[8] Chiarotto A, Deyo RA, Terwee CB, Boers M, Buchbinder R, Corbin T, Costa LO, Foster NE, Grotle M, Koes BW, Kovacs FM, Lin CWC, Maher CG, Pearson AM, Peul WC, Schoene ML, Turk DC, van Tulder MW, & Ostelo RW. Core outcome domains for clinical trials in non-specific low back pain Eur Spine J 2015;1127-42. Doi: 10.1007/s00586-015-3892-3

[9] Chiarotto A, Boers M, Deyo RA, Buchbinder R, Corbin TP, Costa LOP, Foster NE, Grotle M, Koes BW, Kovacs FM, Lin CWC, Maher CG, Pearson AM, Peul WC, Schoene ML, Turk DC, van Tulder MW, Terwee CB, Ostelo RW. Core outcome measurement instruments for clinical trials in non-specific low back pain. Pain 2017; [Epub ahead of print]. Doi: 10.1097/j.pain.0000000000001117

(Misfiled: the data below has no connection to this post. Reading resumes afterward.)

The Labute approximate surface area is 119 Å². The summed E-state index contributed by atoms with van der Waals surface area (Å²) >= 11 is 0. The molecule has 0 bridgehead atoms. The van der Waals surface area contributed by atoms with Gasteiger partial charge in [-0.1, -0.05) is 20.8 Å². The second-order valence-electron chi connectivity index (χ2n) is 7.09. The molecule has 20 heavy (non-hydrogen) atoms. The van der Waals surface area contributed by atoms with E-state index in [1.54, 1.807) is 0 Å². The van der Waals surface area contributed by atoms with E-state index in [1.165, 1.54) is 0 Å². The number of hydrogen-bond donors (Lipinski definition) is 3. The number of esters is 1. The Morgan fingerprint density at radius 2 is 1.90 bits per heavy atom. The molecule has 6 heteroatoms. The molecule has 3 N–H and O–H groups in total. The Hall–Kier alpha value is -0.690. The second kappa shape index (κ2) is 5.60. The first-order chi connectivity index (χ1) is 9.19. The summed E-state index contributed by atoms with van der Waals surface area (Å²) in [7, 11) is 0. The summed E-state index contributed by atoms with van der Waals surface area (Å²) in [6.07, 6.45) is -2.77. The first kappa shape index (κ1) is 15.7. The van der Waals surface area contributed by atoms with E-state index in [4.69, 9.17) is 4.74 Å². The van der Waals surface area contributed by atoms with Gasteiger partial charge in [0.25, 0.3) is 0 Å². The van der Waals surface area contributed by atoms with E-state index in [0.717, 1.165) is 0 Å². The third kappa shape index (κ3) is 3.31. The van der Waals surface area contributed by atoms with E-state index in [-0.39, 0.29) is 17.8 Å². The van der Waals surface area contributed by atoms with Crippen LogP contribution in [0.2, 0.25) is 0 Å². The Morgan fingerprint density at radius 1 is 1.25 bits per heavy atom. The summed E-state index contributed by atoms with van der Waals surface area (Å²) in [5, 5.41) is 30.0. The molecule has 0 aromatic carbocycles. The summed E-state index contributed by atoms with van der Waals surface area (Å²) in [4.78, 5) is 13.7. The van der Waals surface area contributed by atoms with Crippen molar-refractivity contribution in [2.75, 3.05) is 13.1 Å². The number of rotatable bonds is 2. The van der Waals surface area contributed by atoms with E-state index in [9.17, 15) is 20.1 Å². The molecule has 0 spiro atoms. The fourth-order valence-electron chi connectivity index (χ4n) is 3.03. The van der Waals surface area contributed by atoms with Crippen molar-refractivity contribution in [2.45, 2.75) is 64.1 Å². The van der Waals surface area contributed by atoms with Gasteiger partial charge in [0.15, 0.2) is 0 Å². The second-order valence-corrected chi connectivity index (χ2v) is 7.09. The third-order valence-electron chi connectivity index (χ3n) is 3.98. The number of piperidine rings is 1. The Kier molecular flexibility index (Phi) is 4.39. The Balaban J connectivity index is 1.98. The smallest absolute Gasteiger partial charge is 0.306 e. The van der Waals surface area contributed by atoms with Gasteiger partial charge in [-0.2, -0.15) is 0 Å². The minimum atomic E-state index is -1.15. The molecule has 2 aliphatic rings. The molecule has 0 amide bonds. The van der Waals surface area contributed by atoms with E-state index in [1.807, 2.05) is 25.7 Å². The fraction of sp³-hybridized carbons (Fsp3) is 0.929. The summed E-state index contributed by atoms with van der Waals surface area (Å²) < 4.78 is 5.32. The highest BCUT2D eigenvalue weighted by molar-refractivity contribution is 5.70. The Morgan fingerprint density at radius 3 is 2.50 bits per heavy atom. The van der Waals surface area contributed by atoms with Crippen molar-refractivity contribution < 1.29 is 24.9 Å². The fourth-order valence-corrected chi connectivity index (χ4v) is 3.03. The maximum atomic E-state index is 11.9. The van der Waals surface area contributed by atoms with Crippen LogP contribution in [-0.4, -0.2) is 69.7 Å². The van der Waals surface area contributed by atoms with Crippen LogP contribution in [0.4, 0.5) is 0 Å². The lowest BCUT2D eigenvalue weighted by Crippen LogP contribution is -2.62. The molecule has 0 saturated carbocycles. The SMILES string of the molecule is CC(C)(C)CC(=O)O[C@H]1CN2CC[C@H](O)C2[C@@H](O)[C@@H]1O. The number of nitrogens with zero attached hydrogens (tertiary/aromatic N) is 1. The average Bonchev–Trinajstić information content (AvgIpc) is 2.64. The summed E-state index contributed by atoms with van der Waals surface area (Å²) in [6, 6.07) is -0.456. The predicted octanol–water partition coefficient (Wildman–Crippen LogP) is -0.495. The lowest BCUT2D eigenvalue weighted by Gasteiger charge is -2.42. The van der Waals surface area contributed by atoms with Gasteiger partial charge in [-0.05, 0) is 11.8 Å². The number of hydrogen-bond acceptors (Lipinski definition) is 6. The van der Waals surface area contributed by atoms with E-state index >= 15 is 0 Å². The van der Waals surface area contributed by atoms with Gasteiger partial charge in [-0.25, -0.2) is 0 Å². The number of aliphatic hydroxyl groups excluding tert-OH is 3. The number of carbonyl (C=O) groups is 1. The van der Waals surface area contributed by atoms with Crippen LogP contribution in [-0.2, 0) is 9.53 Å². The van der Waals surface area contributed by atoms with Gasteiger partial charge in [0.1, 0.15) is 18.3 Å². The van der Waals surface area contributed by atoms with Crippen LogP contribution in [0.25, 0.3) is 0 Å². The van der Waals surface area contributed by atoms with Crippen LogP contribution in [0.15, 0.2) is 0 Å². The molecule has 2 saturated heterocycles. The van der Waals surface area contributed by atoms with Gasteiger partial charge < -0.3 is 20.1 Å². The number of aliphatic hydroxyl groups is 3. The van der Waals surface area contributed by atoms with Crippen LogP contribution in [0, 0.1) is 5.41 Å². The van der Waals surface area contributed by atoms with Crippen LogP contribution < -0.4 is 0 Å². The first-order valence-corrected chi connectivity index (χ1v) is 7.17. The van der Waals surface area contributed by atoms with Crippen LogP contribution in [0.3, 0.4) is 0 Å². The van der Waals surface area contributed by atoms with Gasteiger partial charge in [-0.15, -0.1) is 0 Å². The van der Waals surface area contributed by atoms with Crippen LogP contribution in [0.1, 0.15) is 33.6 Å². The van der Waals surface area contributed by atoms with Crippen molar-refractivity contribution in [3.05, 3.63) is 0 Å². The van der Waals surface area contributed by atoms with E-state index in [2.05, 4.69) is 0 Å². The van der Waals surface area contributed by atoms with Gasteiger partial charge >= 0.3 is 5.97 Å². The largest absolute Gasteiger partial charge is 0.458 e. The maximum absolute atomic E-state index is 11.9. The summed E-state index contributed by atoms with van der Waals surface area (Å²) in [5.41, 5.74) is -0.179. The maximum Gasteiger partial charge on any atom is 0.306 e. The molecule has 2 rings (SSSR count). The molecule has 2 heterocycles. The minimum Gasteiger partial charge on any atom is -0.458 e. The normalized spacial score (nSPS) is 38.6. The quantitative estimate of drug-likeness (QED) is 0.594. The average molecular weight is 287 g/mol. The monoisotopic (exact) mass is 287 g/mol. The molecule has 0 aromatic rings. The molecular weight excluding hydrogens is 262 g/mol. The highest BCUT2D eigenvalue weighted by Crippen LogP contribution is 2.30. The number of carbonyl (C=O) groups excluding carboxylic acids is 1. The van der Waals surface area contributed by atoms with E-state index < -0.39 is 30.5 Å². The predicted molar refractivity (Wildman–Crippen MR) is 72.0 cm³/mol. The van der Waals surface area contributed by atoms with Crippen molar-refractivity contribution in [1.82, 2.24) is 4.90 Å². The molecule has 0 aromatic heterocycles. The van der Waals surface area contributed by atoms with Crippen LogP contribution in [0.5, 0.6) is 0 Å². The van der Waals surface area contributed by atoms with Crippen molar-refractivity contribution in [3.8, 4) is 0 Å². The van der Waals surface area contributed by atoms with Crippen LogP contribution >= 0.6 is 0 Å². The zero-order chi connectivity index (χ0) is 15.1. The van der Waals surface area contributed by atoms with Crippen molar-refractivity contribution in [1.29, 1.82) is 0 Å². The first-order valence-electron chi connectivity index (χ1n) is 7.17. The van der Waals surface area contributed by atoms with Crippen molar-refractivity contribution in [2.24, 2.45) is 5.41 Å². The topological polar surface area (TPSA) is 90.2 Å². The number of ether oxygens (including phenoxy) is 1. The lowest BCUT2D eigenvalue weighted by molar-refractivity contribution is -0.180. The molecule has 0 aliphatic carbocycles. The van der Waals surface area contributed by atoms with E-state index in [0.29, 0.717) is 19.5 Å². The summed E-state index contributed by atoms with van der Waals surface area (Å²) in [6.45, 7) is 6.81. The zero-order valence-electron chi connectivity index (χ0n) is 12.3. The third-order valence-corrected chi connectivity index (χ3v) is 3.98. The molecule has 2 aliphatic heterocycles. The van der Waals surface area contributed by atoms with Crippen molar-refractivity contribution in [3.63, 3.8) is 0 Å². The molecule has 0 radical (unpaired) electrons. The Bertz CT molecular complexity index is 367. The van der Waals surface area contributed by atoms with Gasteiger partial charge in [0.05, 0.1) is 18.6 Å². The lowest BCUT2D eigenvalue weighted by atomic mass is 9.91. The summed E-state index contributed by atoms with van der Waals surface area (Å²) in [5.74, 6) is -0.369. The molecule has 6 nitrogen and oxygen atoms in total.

[10] Chiarotto A, Ostelo RW, Boers M, Terwee CB. A systematic review highlights the need to investigate the content validity of patient-reported outcome measures for physical functioning in low back pain. J Clin Epidemiol 2017; [Epub ahead of print]. Doi: 10.1016/j.jclinepi.2017.11.005

[11] Chiarotto A, Terwee CB, Ostelo RW. Choosing the right outcome measurement instruments for patients with low back pain. Best Pract Res Clin Rheumatol 2016;30(6):1003-20. Doi: 10.1016/j.berh.2017.07.001